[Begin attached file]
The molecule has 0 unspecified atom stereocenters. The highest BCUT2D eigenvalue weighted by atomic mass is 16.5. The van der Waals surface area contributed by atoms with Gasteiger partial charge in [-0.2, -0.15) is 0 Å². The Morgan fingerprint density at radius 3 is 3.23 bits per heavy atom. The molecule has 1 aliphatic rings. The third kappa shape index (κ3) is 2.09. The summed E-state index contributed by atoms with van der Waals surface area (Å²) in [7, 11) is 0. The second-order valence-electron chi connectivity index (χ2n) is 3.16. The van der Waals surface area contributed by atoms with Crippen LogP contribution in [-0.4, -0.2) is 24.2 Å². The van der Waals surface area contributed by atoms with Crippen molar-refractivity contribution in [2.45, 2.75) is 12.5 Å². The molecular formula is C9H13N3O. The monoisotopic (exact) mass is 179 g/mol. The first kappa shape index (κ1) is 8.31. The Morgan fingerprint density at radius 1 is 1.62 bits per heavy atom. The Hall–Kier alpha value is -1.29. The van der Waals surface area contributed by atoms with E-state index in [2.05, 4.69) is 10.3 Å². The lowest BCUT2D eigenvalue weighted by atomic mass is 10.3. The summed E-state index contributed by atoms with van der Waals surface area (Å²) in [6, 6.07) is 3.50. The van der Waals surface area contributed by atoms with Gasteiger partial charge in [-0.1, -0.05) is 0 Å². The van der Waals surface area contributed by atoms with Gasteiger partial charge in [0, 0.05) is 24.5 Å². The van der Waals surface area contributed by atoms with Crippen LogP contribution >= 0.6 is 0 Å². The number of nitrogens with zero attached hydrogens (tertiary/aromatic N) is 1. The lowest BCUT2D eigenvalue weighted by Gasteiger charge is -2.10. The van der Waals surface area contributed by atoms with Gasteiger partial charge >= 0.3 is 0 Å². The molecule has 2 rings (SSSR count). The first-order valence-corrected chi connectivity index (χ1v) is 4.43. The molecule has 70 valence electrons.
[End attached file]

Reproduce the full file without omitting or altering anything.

The molecule has 0 unspecified atom stereocenters. The highest BCUT2D eigenvalue weighted by atomic mass is 16.5. The van der Waals surface area contributed by atoms with Gasteiger partial charge in [-0.2, -0.15) is 0 Å². The Morgan fingerprint density at radius 3 is 3.23 bits per heavy atom. The molecule has 1 aliphatic rings. The third kappa shape index (κ3) is 2.09. The summed E-state index contributed by atoms with van der Waals surface area (Å²) in [7, 11) is 0. The second-order valence-electron chi connectivity index (χ2n) is 3.16. The van der Waals surface area contributed by atoms with Crippen LogP contribution in [-0.4, -0.2) is 24.2 Å². The van der Waals surface area contributed by atoms with Crippen molar-refractivity contribution in [2.45, 2.75) is 12.5 Å². The molecular formula is C9H13N3O. The monoisotopic (exact) mass is 179 g/mol. The first kappa shape index (κ1) is 8.31. The Morgan fingerprint density at radius 1 is 1.62 bits per heavy atom. The Hall–Kier alpha value is -1.29. The van der Waals surface area contributed by atoms with E-state index in [2.05, 4.69) is 10.3 Å². The lowest BCUT2D eigenvalue weighted by atomic mass is 10.3. The summed E-state index contributed by atoms with van der Waals surface area (Å²) in [6, 6.07) is 3.50. The van der Waals surface area contributed by atoms with Gasteiger partial charge in [-0.1, -0.05) is 0 Å². The van der Waals surface area contributed by atoms with Gasteiger partial charge in [0, 0.05) is 24.5 Å². The van der Waals surface area contributed by atoms with Crippen LogP contribution >= 0.6 is 0 Å². The number of nitrogens with zero attached hydrogens (tertiary/aromatic N) is 1. The lowest BCUT2D eigenvalue weighted by Gasteiger charge is -2.10. The van der Waals surface area contributed by atoms with Gasteiger partial charge >= 0.3 is 0 Å². The molecule has 2 rings (SSSR count). The first-order valence-corrected chi connectivity index (χ1v) is 4.43. The molecule has 70 valence electrons.